The rest of the afternoon was less bloody.  We made a new bed in one of the gardens (yes there are two gardens) and planted shallots in it.  We packed the dirt around them by walking over it and sort of stomping a bit.  Maybe not stomping, shuffling.  Next we did a bit of weeding in the pig pen area, as they will hopefully have acquired a piglet in the next few days.  Towards the end of our work day, we picked tomatoes, wax beans, and ‘dragon toungue’ beans (which are just green with black/purplish streaks).  And wrapped up some hoses.  And witnessed a fox try and steal the only cockerel who was strutting around snacking.  Luckily the dogs scared the fox and it dropped the cockerel who is (was?) still alive.  He had just been bitten.

And wow I haven’t told you anything about the farm!  Suzie and Phelan have goats, lambs, chickens, rabbits, ducks, pigeons, doves, three dogs, and two cats.  Phew!  Don’t worry, they don’t eat the cats and dogs.  In fact, two of the dogs are really sweet rescue-greyhounds.  They’re a bit skitterish since they’re rescued, but I think they’ve warmed up to Fran and I since they’ll snuggle right into us as we’re standing there.  In addition to the animals, there are pomegranate, fig, orange, lemon, and olive trees (there could be more that I just haven’t seen yet) and two gardens with tomatoes, beans, fennel, chard, lettuces, etc.  I mean everywhere you look here, you see something new.  It’s wild and beautiful and I absolutely love it.

Now I’m just sitting by the fire trying to decide whether or not I should post pictures of the duck killing.  You tell me.  Do you want to see some pictures?  I only have one or two, but I just don’t want to force you into them.  So for now, here are the pictures of the apartment, the chickens, and some of the things around the house.

I must get to sleep – exhausted from today and excited for what tomorrow brings.

Buonasera,

JT

EDIT:  Here are the duck shots!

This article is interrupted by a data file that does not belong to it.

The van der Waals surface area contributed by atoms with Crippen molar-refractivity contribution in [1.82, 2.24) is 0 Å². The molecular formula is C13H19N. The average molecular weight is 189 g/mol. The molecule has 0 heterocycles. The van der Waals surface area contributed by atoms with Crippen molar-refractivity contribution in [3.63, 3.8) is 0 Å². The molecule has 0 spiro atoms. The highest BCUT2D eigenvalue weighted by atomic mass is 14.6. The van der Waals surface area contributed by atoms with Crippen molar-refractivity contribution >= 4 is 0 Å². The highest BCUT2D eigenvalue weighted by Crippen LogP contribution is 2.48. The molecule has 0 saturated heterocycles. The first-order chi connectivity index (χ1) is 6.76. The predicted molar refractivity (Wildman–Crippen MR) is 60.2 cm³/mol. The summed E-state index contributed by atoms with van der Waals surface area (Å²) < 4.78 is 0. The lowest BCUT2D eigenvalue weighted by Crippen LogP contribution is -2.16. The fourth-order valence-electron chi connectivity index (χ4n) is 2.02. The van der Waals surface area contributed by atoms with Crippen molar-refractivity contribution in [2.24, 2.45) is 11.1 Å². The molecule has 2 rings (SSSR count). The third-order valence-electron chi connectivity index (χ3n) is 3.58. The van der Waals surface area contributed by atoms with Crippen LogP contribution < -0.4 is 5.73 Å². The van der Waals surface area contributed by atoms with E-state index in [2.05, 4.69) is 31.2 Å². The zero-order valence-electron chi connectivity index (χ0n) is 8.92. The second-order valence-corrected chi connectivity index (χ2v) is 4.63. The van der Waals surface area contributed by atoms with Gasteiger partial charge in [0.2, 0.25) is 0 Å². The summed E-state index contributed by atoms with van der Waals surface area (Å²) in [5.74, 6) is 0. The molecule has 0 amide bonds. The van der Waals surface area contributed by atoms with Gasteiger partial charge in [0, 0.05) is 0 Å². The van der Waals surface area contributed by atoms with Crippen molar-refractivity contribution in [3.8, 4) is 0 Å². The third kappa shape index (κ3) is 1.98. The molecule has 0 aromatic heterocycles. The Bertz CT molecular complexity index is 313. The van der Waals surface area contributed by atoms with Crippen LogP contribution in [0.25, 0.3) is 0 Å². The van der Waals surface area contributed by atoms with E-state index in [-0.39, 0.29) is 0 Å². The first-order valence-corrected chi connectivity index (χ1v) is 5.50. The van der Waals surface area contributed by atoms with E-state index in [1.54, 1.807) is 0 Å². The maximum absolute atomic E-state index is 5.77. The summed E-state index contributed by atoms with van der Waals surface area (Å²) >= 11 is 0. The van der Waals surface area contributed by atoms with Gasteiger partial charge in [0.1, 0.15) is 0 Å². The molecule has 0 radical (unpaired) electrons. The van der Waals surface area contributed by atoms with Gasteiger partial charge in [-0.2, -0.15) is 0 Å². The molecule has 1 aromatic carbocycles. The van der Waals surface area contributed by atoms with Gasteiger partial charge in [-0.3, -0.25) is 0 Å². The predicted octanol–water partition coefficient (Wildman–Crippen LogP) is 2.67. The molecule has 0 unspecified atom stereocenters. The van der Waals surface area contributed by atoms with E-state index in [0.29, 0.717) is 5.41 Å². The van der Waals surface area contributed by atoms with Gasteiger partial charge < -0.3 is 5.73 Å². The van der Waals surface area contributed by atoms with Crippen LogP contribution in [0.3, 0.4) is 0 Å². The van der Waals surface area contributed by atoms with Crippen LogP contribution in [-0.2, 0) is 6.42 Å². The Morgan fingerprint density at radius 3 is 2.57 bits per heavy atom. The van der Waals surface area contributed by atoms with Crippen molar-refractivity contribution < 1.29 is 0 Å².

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6 thoughts on “The Mighty Ducks

  1. This place sounds huge. I read your last blog to Marilyn over the phone tonight. Wait until she gets this one. I can hear her saying our sweet little Julianne doing these things. Marilyn has her hand operated on for carpel tunnel tomorrow at noon, this will give her something to read when she gets home. I say send the picture Irv will like to see it. I don’t know what I will do when you come home, I open the computer the last thing before I go to bed or first thing in the morning looking for a blog from you. We rfe all enjoying your trip.

  2. Wow! You’re a champ. I witnessed a lamb being slaughtered once, but my role was limited to packing the meet and what people considered to be edible organs in plastic bags that we later distributed to needy families. As far as I’m concerned, animals’ organs can never end up in my organs; I’m a strict muscle-only person.

  3. Pingback: Urbino, the German’s, & Halloween « the itinerant gastronomer

    • Ok not too bad…what’s with the one, he looks like a mallard type duck- not the white -Lucky ducky- type ducks which I thought you would be cullung.

      FYI- Lucky Ducky was the neighbors duck who would chase and peck auntie and me when we went into their yard. He was mean!!!